I was taken off guard, by the way his desire to show that he was not to be taken in by old wives’ tales about the wind meant that he used his own sort of anecdotal ‘proof’ to prove the very old wives tale that if you go running around with wet hair you will get sick.  As a myth, it makes more sense to me that this would have sprung up in countries where walking around with wet hair in winter can actually make your hair turn to ice, but obviously somewhere along the way I have missed the point.

Mama, not surprisngly, had more to say on the subject than anyone.  The third day I still wasn’t better.  My throat was still piercingly painful and I had developed a full blown cold besides.  “Why didn’t you buy a chicken?” she asked.  “If you had bought a chicken, I could make you a soup and I would put lots of hot pepper in it and your cold would go away pew (completely) just like that.” And, “Did you take medicine? You should go to the pharmacy  they will give you medicine to make your cold go away.”  Most frequently, she continued to berate me—as she has every time I have had a cold—for blowing my nose too much.

Most people around here can’t really afford enough tissues to only use tissues to blow their noses.  Moms are constantly using whatever is handy to remove snot from their kids.  If it is their finger, then they rub it off on the wall.  Adults are on their own.  Nose blowing seems to be looked on a really disgusting thing to do, kind of like farting.  If it must be done, it ought to be done in private, and when I do it in public I constantly receive disgusted looks.  But because I am sick and because it seems ridiculous to be so offended by something that is actually preventing me from getting germs all over you, I usually just do it anyway.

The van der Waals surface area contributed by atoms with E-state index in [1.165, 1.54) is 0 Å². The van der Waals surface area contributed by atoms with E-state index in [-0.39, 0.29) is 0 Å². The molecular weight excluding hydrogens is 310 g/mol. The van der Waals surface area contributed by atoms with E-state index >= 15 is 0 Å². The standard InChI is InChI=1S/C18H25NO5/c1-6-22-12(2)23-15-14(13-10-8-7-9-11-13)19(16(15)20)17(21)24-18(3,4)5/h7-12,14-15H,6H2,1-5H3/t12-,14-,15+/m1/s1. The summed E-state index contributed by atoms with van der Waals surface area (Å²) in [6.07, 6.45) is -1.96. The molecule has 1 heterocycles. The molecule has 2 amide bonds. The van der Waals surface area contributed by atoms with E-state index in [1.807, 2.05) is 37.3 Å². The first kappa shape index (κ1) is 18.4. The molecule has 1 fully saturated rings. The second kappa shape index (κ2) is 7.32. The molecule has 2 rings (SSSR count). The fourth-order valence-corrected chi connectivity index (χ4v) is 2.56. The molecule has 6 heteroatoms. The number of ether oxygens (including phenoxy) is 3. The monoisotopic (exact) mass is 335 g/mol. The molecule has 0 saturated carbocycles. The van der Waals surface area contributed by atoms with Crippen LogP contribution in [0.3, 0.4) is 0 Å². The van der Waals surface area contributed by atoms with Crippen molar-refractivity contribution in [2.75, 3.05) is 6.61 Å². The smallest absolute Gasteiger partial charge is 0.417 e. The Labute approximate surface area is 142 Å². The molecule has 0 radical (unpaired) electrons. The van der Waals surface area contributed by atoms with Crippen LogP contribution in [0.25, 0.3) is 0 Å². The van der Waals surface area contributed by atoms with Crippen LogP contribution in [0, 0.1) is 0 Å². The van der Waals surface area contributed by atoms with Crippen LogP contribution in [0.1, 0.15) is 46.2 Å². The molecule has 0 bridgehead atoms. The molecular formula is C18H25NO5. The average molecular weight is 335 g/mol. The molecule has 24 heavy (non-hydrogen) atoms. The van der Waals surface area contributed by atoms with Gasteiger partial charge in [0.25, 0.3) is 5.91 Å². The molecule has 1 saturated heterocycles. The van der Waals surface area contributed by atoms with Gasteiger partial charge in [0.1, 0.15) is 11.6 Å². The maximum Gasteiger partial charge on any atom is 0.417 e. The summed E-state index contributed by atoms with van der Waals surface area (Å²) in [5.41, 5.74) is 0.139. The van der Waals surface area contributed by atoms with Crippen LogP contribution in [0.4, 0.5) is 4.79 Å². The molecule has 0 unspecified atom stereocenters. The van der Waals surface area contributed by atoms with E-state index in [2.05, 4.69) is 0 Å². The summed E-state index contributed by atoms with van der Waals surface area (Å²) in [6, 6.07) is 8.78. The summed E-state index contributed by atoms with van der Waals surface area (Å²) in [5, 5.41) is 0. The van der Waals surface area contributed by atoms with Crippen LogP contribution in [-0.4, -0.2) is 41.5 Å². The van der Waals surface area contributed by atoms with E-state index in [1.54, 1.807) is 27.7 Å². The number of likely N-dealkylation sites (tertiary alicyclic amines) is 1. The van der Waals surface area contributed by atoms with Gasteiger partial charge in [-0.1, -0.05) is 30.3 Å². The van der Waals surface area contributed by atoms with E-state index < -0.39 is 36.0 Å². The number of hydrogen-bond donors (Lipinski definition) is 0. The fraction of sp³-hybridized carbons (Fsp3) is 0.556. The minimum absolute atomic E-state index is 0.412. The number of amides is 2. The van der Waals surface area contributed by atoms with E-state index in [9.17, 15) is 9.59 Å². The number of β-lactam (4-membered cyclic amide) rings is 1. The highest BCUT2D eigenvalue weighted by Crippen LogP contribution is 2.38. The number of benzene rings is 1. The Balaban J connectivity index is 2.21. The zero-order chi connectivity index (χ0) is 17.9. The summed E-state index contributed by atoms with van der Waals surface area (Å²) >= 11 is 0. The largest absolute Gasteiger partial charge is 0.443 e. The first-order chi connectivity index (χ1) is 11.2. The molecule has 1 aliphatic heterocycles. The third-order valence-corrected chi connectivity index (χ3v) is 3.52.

Mama’s response is not disgust, she simply threatens me. “If you keep blowing your nose like that, it will fall off.” And when that doesn’t work, “If your cold doesn’t go away soon, n bena nu tige” (I will cut off your nose).  I have learned that simply protesting this fate does not discourage her, I have to threaten to cut her nose off back.


Mama probably threatening to cut off my nose, next to the saga (sheep) that she will soon cut up into little pieces.



I told her, on this third day of my illness, that I was going to rest on a mattress under the mango tree in the office courtyard.  Since everyone in the family sneaks over the office to sleep under the mango tree whenever possible, I expected approval of this plan.  “With the wind!” she exclaimed.  “You mustn’t go lie there with the wind about, of course your cold isn’t getting better.  If you sleep outside the wind will get in!” I tried protesting that I was hot, I tried protesting that it didn’t bother me. Finally, to escape the tirade of worry, I had to promise that I would find some fini (cloth) to wrap around my head to keep out the dreaded wind.  I escaped off to the tree, where I camped out enjoying the cool air, the pleasant breeze, and privacy to blow my nose.  I remembered that I had another throat infection in Africa a little more than a year ago; that time the only things pushed on me were thermometers, effervescent flu tablets, endless wonderful cups of tea with honey, and finally an extremely efficient doctor’s office with some antibiotics.  But that was South Africa and that was then, and this is Mali and no one in South Africa would have killed a chicken for me.

My disease dragged on all week, though thankfully my throat troubles healed faster.  I continued to feel stuffy and awful, and continued to blow my nose and then be threatened by Mama with losing it.  The day of Seliba and the day after I decided to be well enough to eat meat, greet and be very merry by force of will, which led to feelings of utter physical collapse by the end of all that.  That night, concerned that I still wasn’t well, Mama continued to berate the wind but searched for other environmental factors.